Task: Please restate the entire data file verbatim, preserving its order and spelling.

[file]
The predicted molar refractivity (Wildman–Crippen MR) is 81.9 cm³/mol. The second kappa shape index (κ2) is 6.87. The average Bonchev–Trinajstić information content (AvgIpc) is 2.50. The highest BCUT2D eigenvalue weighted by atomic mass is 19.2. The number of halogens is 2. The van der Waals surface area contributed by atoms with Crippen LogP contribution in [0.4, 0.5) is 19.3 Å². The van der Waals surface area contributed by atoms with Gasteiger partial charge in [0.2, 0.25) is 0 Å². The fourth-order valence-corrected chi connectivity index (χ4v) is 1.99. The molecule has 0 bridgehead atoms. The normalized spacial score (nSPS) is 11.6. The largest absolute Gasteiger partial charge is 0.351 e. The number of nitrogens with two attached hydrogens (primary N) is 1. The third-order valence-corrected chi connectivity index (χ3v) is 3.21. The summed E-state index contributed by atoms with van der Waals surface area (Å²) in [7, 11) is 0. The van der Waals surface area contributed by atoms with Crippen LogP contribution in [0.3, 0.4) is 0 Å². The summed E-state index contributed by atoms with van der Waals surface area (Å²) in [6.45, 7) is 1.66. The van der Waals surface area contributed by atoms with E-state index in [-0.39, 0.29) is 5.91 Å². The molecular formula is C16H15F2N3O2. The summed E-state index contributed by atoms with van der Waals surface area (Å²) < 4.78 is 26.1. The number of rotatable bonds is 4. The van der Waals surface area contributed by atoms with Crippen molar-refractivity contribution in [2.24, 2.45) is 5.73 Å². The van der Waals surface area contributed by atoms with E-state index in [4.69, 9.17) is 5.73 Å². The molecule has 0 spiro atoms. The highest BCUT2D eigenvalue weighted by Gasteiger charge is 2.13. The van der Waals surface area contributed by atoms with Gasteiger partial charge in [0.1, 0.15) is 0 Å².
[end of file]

The predicted molar refractivity (Wildman–Crippen MR) is 81.9 cm³/mol. The second kappa shape index (κ2) is 6.87. The average Bonchev–Trinajstić information content (AvgIpc) is 2.50. The highest BCUT2D eigenvalue weighted by atomic mass is 19.2. The number of halogens is 2. The van der Waals surface area contributed by atoms with Crippen LogP contribution in [0.4, 0.5) is 19.3 Å². The van der Waals surface area contributed by atoms with Gasteiger partial charge in [0.2, 0.25) is 0 Å². The fourth-order valence-corrected chi connectivity index (χ4v) is 1.99. The molecule has 0 bridgehead atoms. The normalized spacial score (nSPS) is 11.6. The largest absolute Gasteiger partial charge is 0.351 e. The number of nitrogens with two attached hydrogens (primary N) is 1. The third-order valence-corrected chi connectivity index (χ3v) is 3.21. The summed E-state index contributed by atoms with van der Waals surface area (Å²) in [7, 11) is 0. The van der Waals surface area contributed by atoms with Crippen LogP contribution in [0.3, 0.4) is 0 Å². The summed E-state index contributed by atoms with van der Waals surface area (Å²) in [6.45, 7) is 1.66. The van der Waals surface area contributed by atoms with E-state index in [-0.39, 0.29) is 5.91 Å². The molecular formula is C16H15F2N3O2. The summed E-state index contributed by atoms with van der Waals surface area (Å²) < 4.78 is 26.1. The number of rotatable bonds is 4. The van der Waals surface area contributed by atoms with Crippen molar-refractivity contribution in [2.24, 2.45) is 5.73 Å². The van der Waals surface area contributed by atoms with E-state index in [4.69, 9.17) is 5.73 Å². The molecule has 0 spiro atoms. The highest BCUT2D eigenvalue weighted by Gasteiger charge is 2.13. The van der Waals surface area contributed by atoms with Gasteiger partial charge in [0.1, 0.15) is 0 Å².